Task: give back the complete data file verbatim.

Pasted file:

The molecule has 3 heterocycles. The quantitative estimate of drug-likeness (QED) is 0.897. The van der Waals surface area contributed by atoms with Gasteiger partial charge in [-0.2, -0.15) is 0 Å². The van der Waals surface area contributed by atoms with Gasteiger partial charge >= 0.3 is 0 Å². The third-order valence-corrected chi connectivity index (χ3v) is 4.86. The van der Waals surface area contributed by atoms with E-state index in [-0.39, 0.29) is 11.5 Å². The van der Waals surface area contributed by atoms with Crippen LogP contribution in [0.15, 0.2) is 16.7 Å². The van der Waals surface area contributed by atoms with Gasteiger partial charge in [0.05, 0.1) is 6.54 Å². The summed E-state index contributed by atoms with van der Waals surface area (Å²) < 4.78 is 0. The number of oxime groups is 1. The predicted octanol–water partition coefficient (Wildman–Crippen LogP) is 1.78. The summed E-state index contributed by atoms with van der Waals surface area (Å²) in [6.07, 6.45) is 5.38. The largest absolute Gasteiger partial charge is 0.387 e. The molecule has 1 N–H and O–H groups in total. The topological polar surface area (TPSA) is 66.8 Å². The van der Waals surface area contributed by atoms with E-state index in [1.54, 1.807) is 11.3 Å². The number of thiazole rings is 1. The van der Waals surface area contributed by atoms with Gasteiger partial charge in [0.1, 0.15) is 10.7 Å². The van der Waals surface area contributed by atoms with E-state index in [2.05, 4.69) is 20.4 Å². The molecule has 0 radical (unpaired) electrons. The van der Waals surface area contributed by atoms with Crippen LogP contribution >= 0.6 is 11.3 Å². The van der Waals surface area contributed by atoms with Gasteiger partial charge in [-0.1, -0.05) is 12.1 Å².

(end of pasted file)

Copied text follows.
The molecule has 3 heterocycles. The quantitative estimate of drug-likeness (QED) is 0.897. The van der Waals surface area contributed by atoms with Gasteiger partial charge in [-0.2, -0.15) is 0 Å². The van der Waals surface area contributed by atoms with Gasteiger partial charge >= 0.3 is 0 Å². The third-order valence-corrected chi connectivity index (χ3v) is 4.86. The van der Waals surface area contributed by atoms with E-state index in [-0.39, 0.29) is 11.5 Å². The van der Waals surface area contributed by atoms with Crippen LogP contribution in [0.15, 0.2) is 16.7 Å². The van der Waals surface area contributed by atoms with Gasteiger partial charge in [0.05, 0.1) is 6.54 Å². The summed E-state index contributed by atoms with van der Waals surface area (Å²) < 4.78 is 0. The number of oxime groups is 1. The predicted octanol–water partition coefficient (Wildman–Crippen LogP) is 1.78. The summed E-state index contributed by atoms with van der Waals surface area (Å²) in [6.07, 6.45) is 5.38. The largest absolute Gasteiger partial charge is 0.387 e. The molecule has 1 N–H and O–H groups in total. The topological polar surface area (TPSA) is 66.8 Å². The van der Waals surface area contributed by atoms with E-state index in [1.54, 1.807) is 11.3 Å². The number of thiazole rings is 1. The van der Waals surface area contributed by atoms with Gasteiger partial charge in [0.1, 0.15) is 10.7 Å². The van der Waals surface area contributed by atoms with E-state index in [2.05, 4.69) is 20.4 Å². The molecule has 0 radical (unpaired) electrons. The van der Waals surface area contributed by atoms with Crippen LogP contribution >= 0.6 is 11.3 Å². The van der Waals surface area contributed by atoms with Gasteiger partial charge in [-0.1, -0.05) is 12.1 Å².